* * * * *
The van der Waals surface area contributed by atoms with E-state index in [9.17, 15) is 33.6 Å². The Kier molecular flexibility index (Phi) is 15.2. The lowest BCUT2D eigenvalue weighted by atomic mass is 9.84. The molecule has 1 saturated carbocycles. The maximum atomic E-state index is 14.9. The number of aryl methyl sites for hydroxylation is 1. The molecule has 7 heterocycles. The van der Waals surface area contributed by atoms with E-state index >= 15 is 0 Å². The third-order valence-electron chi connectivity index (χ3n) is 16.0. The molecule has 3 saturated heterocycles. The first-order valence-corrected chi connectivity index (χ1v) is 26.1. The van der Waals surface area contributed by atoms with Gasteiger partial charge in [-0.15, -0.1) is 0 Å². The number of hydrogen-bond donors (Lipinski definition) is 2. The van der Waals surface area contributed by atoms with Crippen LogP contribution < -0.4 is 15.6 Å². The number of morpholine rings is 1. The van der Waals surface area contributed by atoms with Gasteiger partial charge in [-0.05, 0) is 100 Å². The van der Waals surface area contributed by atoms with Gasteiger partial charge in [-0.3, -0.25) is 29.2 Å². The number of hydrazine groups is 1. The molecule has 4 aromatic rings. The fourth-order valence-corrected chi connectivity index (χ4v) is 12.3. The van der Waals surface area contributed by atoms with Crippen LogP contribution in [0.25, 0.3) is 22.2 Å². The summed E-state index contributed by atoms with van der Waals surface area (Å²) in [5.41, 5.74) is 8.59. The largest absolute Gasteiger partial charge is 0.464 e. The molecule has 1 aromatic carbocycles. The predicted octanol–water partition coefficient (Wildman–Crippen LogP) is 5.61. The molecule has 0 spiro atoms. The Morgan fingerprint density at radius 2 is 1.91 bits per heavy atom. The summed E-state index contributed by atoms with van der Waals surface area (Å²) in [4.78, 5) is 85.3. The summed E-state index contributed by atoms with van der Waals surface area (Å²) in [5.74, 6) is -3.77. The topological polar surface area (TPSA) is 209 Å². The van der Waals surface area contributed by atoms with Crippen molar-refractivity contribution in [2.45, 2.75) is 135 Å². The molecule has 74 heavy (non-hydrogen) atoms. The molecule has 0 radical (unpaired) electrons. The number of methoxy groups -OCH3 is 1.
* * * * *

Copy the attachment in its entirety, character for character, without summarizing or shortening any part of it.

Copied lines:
The van der Waals surface area contributed by atoms with E-state index in [9.17, 15) is 33.6 Å². The Kier molecular flexibility index (Phi) is 15.2. The lowest BCUT2D eigenvalue weighted by atomic mass is 9.84. The molecule has 1 saturated carbocycles. The maximum atomic E-state index is 14.9. The number of aryl methyl sites for hydroxylation is 1. The molecule has 7 heterocycles. The van der Waals surface area contributed by atoms with E-state index >= 15 is 0 Å². The third-order valence-electron chi connectivity index (χ3n) is 16.0. The molecule has 3 saturated heterocycles. The first-order valence-corrected chi connectivity index (χ1v) is 26.1. The van der Waals surface area contributed by atoms with Gasteiger partial charge in [-0.15, -0.1) is 0 Å². The number of hydrogen-bond donors (Lipinski definition) is 2. The van der Waals surface area contributed by atoms with Crippen LogP contribution < -0.4 is 15.6 Å². The number of morpholine rings is 1. The van der Waals surface area contributed by atoms with Gasteiger partial charge in [-0.05, 0) is 100 Å². The van der Waals surface area contributed by atoms with Gasteiger partial charge in [-0.3, -0.25) is 29.2 Å². The number of hydrazine groups is 1. The molecule has 4 aromatic rings. The fourth-order valence-corrected chi connectivity index (χ4v) is 12.3. The van der Waals surface area contributed by atoms with Crippen LogP contribution in [0.25, 0.3) is 22.2 Å². The summed E-state index contributed by atoms with van der Waals surface area (Å²) in [5.41, 5.74) is 8.59. The largest absolute Gasteiger partial charge is 0.464 e. The molecule has 1 aromatic carbocycles. The predicted octanol–water partition coefficient (Wildman–Crippen LogP) is 5.61. The molecule has 0 spiro atoms. The Morgan fingerprint density at radius 2 is 1.91 bits per heavy atom. The summed E-state index contributed by atoms with van der Waals surface area (Å²) in [4.78, 5) is 85.3. The summed E-state index contributed by atoms with van der Waals surface area (Å²) in [5.74, 6) is -3.77. The topological polar surface area (TPSA) is 209 Å². The van der Waals surface area contributed by atoms with Crippen molar-refractivity contribution in [2.45, 2.75) is 135 Å². The molecule has 74 heavy (non-hydrogen) atoms. The molecule has 0 radical (unpaired) electrons. The number of methoxy groups -OCH3 is 1.